All My Sons Jun11


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All My Sons

Arthur Miller took two-and-a-half years to write “All My Sons.” Its creation straddled the end of the Second World War and the inspiration came from his mother-in-law. In the original story a woman informed on her father who had defrauded the military. Miller made the daughter a son, Chris Keller.

The story tells of Joe Keller, an armaments producer, who knowingly supplies faulty engine parts to the American Air Force during the war that results in the deaths of twenty-one pilots. Joe allows his neighbour, friend and colleague Steve Deever to take the blame. Deever is disgraced and neither of his children, neither Ann nor George, will acknowledge him.

Kate and Joe Keller’s son Larry is missing, presumed dead. It’s been three years, yet his mother refuses to accept the truth; but her reasons are more than mere motherly love. The arrival in town of Larry’s love interest Ann leads to a crisis that threatens to destroy the Kellers. George Deever, her brother, has recently visited his father in prison and objects to plans for Chris and Ann to marry.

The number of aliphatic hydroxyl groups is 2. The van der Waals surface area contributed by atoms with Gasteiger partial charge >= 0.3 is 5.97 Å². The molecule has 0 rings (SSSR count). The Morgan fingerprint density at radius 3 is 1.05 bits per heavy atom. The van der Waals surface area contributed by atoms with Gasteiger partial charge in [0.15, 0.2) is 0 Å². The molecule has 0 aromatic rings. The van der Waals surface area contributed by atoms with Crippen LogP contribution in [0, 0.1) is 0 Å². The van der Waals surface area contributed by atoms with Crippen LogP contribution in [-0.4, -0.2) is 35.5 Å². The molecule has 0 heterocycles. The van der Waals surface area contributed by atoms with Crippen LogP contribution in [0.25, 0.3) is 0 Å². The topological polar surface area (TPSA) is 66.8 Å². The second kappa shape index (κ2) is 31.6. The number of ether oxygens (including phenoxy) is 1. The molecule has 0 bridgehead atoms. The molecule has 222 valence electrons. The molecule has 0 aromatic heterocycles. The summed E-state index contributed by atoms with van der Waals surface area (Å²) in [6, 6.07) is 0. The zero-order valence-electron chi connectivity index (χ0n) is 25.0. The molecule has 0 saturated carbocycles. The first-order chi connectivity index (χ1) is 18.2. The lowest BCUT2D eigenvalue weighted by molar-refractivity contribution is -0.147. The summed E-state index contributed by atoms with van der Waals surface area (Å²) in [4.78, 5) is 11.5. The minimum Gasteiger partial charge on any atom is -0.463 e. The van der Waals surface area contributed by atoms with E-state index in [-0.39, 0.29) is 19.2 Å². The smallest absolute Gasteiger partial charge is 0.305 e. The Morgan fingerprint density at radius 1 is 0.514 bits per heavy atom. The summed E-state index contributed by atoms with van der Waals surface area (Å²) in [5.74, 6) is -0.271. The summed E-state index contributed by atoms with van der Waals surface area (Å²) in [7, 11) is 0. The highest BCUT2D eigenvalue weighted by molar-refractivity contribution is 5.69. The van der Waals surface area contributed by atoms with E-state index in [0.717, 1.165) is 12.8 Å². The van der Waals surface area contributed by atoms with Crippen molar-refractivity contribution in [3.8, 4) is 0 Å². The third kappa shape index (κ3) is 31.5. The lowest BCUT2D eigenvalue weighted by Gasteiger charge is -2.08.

Miller’s story is an agonising tale about how people will deny the truth in order to survive. It explores the ugly, exploitative practices of industrialists and how family is used as an excuse for criminality. Everybody, it seems, shares in the blame, though to different extents.

The example of “All My Sons” may well represent myriad other cases of people’s contempt for the soldiers fighting and dying for vague ideals in far-flung regions, out of sight of the means of production and the day-to-day consumerism of American society. Chris Keller says “there was no meaning in [the war] here; the whole thing to them was a kind of a – bus accident.” He returns to a country where “[he] felt wrong to be alive, to open the bank-book,  to drive the new car, to see the new refrigerator.” His father says he did it for him but Chris asks, “Don’t you have a country? Don’t you live in the world?”

The play asks us, much like Yeats did with “September 1913,” what we are willing to fight and die for – money or ideals? The real question is whether or not that is hopelessly naive in an increasingly consumerist world.